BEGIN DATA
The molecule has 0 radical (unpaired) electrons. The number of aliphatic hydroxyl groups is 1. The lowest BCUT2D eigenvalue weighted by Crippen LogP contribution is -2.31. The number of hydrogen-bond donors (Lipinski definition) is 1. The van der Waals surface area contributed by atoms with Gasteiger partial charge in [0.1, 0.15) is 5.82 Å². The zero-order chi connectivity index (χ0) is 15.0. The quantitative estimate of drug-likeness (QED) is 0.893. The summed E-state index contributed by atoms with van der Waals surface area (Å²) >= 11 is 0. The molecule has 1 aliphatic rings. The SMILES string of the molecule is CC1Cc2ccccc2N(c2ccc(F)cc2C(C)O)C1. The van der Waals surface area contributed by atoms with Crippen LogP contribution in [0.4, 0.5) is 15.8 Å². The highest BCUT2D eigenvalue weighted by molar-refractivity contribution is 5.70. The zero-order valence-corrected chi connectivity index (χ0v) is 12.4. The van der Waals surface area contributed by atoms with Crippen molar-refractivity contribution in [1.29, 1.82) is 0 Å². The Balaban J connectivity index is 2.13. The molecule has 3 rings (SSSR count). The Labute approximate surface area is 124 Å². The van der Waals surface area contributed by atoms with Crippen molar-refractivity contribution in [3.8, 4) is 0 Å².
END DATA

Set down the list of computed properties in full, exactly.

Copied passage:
The molecule has 0 radical (unpaired) electrons. The number of aliphatic hydroxyl groups is 1. The lowest BCUT2D eigenvalue weighted by Crippen LogP contribution is -2.31. The number of hydrogen-bond donors (Lipinski definition) is 1. The van der Waals surface area contributed by atoms with Gasteiger partial charge in [0.1, 0.15) is 5.82 Å². The zero-order chi connectivity index (χ0) is 15.0. The quantitative estimate of drug-likeness (QED) is 0.893. The summed E-state index contributed by atoms with van der Waals surface area (Å²) >= 11 is 0. The molecule has 1 aliphatic rings. The SMILES string of the molecule is CC1Cc2ccccc2N(c2ccc(F)cc2C(C)O)C1. The van der Waals surface area contributed by atoms with Crippen LogP contribution in [0.4, 0.5) is 15.8 Å². The highest BCUT2D eigenvalue weighted by molar-refractivity contribution is 5.70. The zero-order valence-corrected chi connectivity index (χ0v) is 12.4. The van der Waals surface area contributed by atoms with Crippen molar-refractivity contribution in [1.29, 1.82) is 0 Å². The Balaban J connectivity index is 2.13. The molecule has 3 rings (SSSR count). The Labute approximate surface area is 124 Å². The van der Waals surface area contributed by atoms with Crippen molar-refractivity contribution in [3.8, 4) is 0 Å².